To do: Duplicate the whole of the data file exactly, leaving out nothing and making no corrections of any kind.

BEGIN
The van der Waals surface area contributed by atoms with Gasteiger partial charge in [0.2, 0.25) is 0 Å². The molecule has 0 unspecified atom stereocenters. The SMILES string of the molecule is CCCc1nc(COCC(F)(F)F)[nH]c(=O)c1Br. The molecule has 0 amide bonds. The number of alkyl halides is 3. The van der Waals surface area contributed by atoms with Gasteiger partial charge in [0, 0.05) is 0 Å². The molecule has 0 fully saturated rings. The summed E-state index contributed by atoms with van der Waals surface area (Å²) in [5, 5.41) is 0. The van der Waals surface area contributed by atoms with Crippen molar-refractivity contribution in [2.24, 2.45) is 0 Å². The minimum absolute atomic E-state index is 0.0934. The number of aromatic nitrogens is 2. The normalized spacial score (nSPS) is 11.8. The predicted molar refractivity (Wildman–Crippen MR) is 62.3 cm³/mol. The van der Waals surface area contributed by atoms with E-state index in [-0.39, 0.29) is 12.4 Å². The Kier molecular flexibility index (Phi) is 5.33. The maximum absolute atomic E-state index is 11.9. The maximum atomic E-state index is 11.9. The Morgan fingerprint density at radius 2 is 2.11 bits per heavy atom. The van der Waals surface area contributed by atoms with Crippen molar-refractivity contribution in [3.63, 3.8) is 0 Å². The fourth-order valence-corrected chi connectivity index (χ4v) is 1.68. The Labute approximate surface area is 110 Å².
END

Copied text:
The van der Waals surface area contributed by atoms with Gasteiger partial charge in [0.2, 0.25) is 0 Å². The molecule has 0 unspecified atom stereocenters. The SMILES string of the molecule is CCCc1nc(COCC(F)(F)F)[nH]c(=O)c1Br. The molecule has 0 amide bonds. The number of alkyl halides is 3. The van der Waals surface area contributed by atoms with Gasteiger partial charge in [0, 0.05) is 0 Å². The molecule has 0 fully saturated rings. The summed E-state index contributed by atoms with van der Waals surface area (Å²) in [5, 5.41) is 0. The van der Waals surface area contributed by atoms with Crippen molar-refractivity contribution in [2.24, 2.45) is 0 Å². The minimum absolute atomic E-state index is 0.0934. The number of aromatic nitrogens is 2. The normalized spacial score (nSPS) is 11.8. The predicted molar refractivity (Wildman–Crippen MR) is 62.3 cm³/mol. The van der Waals surface area contributed by atoms with E-state index in [-0.39, 0.29) is 12.4 Å². The Kier molecular flexibility index (Phi) is 5.33. The maximum absolute atomic E-state index is 11.9. The maximum atomic E-state index is 11.9. The Morgan fingerprint density at radius 2 is 2.11 bits per heavy atom. The van der Waals surface area contributed by atoms with Crippen molar-refractivity contribution in [3.63, 3.8) is 0 Å². The fourth-order valence-corrected chi connectivity index (χ4v) is 1.68. The Labute approximate surface area is 110 Å².